Impact of Beta-lactams on the Microbiota and Relative Fecal Abundance of Mulltidrug Resistant Bacteria


Fondation Hôpital Saint-Joseph




Enterobacterial Infection


Diagnostic Test: Stool culture ans swab

Study type


Funder types




Details and patient eligibility


The global spread of ESBL-producing enterobacteria (EBLSE) poses a real public health problem. The exposure of patients to antibiotic therapy leads to an increase in resistant bacterial populations within the digestive flora. As a result, the diagnosis of digestive colonization by EBLSE is an event that has become common in hospitalized patients in intensive care / intensive care under high pressure antibiotics. The aim of this work is to study the impact of beta-lactams frequently prescribed on the microbiota and the emergence of multiresistant bacteria in the digestive flora and to evaluate, in colonized patients, the factors associated with the occurrence of an infectious episode. In particular, the impact of the relative fecal abundance of ESBL enterobacteriaceae on the occurrence of this event will be studied.

Full description

Among enterobacteria, the production of ESBL is the first cause of multi-resistance. The consequences of multidrug-resistant enterobacterial infections predominantly represented by ESBLs are currently well known, both from the individual point of view (increase in mortality and length of hospital stay) and collective (increase in costs of care). Data from the literature reveal an increased risk of ESBL bacteremia in patients with rectal carriage of ESBL-producing enterobacteria. It therefore appears necessary in known patients with ESBL-producing enterobacteria to evaluate the impact of different antibiotics (beta-lactams) on the modification of flora, the increase of faecal abundance in multidrug-resistant bacteria such as E. coli ESBL and evaluate the factors associated with infections in these patients.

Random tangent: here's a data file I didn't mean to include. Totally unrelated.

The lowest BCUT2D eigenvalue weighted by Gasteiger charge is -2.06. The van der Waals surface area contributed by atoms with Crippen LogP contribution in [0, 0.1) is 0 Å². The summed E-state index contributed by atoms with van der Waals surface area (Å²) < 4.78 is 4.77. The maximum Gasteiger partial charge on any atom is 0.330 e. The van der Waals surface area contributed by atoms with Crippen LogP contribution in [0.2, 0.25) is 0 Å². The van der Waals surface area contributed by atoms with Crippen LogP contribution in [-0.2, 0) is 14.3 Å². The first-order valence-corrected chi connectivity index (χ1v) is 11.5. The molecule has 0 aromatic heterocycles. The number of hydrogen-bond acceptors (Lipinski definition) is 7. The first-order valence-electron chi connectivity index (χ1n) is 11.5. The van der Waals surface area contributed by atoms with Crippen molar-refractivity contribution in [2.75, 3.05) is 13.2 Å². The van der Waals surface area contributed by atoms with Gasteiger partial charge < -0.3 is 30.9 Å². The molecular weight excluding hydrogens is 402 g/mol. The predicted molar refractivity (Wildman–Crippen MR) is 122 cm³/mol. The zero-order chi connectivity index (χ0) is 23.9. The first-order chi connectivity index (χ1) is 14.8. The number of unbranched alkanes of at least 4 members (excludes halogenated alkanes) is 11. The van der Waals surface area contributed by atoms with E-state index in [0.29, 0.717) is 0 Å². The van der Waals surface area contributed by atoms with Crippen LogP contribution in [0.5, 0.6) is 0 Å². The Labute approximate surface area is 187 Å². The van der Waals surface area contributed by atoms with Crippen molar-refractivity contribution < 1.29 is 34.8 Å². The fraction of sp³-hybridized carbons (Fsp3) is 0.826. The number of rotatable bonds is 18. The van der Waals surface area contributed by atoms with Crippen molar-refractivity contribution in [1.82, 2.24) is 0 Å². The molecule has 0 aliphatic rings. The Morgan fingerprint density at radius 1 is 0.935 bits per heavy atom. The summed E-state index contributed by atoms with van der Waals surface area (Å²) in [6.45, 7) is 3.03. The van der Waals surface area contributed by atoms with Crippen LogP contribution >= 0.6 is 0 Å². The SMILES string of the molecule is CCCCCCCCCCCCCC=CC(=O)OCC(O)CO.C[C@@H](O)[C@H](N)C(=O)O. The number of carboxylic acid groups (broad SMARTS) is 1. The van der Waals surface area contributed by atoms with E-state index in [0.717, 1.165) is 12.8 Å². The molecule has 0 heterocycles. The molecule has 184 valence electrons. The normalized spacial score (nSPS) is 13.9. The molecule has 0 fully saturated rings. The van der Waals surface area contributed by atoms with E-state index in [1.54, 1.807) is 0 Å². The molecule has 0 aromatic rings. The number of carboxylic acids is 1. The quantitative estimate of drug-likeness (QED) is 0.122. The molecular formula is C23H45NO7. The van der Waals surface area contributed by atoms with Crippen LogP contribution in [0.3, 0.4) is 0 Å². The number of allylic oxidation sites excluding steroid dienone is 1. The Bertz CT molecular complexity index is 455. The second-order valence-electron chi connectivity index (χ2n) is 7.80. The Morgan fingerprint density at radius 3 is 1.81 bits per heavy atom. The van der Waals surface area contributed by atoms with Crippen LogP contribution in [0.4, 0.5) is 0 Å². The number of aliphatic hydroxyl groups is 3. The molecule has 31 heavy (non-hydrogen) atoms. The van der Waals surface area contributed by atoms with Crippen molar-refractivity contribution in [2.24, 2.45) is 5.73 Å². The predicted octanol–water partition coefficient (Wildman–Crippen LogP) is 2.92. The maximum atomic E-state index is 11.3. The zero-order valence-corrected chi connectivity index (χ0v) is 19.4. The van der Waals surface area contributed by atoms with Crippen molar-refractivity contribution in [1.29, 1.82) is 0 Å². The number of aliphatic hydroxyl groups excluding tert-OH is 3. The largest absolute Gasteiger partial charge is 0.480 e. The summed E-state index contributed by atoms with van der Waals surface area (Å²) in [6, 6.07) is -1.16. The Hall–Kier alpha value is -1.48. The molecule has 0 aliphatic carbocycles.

19 patients




18+ years old


No Healthy Volunteers

Inclusion criteria

  • age> 18
  • ICU admitted patient
  • rectal colonization of Enterobacteria
  • accepting participation
  • with medical insurance

Exclusion criteria

  • patient without bacterial colonization
  • under antibiotics more than 24hours
  • without medical insurance

Trial design

Primary purpose




Interventional model

Single Group Assignment


None (Open label)

19 participants in 1 patient group

Patients with ESBL, antibiotic pressure
Experimental group
Patients with ESBL, antibiotic pressure will be included. On the day of inclusion, a stool culture is performed on the first stool issued after the start of antibiotic therapy in order to evaluate the initial flora and the relative initial faecal abundance of multidrug-resistant bacteria. In the absence of stool emission by the patient, a rectal swab will be performed. 72 hours after initiation of antibiotic therapy, a blood sample (5 ml) will be taken to determine plasma concentrations of antibiotics. In addition, a stool sample will be taken at 72 hours after the start of antibiotic therapy, at the end of antibiotic therapy and 60 days after this end to evaluate the change in initial flora and relative faecal abundance of ESBL-producing enterobacteria.
Diagnostic Test: Stool culture ans swab

Trial contacts and locations



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